For all things practical, it’s the WagonR that is undoubtedly the best. It could have had a bigger boot and been more refined too but for the audience it serves it does the job better than the others. The new Maruti tall boy is the most comfortable of the lot with amazing passenger room and it feels the nicest to drive. Throw in all the equipment and the fantastic price and the WagonR is a clear winner. The Estilo doesn’t quite have the space of the WagonR nor does it feel as contemporary. The Santro has proved to be quite a competent city car. It is well built and feels the most solid of this lot. However, it doesn’t drive as well as the others, isn’t as well equipped and feels cramped in comparison to the WagonR.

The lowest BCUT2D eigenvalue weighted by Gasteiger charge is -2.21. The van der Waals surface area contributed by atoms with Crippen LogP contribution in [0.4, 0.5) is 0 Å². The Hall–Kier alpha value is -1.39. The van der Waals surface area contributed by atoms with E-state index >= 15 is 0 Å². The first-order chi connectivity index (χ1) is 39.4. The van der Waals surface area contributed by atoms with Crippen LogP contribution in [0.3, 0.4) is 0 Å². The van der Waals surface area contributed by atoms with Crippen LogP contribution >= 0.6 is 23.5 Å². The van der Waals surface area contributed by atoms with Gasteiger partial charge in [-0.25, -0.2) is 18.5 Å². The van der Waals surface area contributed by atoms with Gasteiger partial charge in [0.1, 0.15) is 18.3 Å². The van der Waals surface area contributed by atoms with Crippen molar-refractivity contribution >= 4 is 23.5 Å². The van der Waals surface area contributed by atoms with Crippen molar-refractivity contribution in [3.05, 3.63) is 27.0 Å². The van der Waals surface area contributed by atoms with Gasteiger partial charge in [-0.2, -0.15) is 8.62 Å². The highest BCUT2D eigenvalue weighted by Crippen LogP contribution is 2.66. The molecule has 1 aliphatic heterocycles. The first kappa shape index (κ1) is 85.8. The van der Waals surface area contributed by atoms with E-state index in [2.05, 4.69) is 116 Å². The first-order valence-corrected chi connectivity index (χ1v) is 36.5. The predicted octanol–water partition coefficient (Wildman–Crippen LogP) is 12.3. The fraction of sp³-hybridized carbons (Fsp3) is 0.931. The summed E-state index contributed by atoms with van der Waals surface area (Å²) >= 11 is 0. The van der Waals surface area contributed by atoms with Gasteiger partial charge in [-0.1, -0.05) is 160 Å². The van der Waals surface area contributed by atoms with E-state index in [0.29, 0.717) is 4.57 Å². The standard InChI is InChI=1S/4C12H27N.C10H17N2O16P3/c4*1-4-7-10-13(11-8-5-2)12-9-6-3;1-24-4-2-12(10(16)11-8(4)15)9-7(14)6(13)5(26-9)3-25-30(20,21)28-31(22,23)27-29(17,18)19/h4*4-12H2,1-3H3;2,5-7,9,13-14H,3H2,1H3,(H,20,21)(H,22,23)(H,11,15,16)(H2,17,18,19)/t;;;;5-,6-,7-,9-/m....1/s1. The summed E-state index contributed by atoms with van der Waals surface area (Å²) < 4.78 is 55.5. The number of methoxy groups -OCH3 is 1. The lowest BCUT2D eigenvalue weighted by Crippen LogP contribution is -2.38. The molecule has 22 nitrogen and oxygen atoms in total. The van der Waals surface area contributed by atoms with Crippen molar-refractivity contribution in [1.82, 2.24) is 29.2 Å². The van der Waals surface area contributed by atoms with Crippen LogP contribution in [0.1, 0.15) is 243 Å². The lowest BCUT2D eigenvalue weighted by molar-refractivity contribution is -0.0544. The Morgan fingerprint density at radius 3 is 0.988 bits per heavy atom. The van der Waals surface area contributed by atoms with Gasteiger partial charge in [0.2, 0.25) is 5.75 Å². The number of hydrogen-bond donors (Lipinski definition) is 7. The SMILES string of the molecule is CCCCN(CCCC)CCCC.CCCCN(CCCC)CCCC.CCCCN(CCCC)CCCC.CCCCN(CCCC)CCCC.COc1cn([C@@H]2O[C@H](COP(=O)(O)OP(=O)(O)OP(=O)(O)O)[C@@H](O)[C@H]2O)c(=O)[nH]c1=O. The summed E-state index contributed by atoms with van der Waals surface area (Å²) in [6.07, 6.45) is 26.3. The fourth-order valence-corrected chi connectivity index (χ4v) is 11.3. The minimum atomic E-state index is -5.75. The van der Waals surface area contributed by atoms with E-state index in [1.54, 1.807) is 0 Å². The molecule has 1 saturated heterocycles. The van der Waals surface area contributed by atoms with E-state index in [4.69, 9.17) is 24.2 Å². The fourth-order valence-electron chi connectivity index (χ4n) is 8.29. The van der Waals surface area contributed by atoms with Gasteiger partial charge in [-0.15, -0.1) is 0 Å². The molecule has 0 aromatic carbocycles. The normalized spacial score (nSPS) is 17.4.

Issue: 180 | August 2014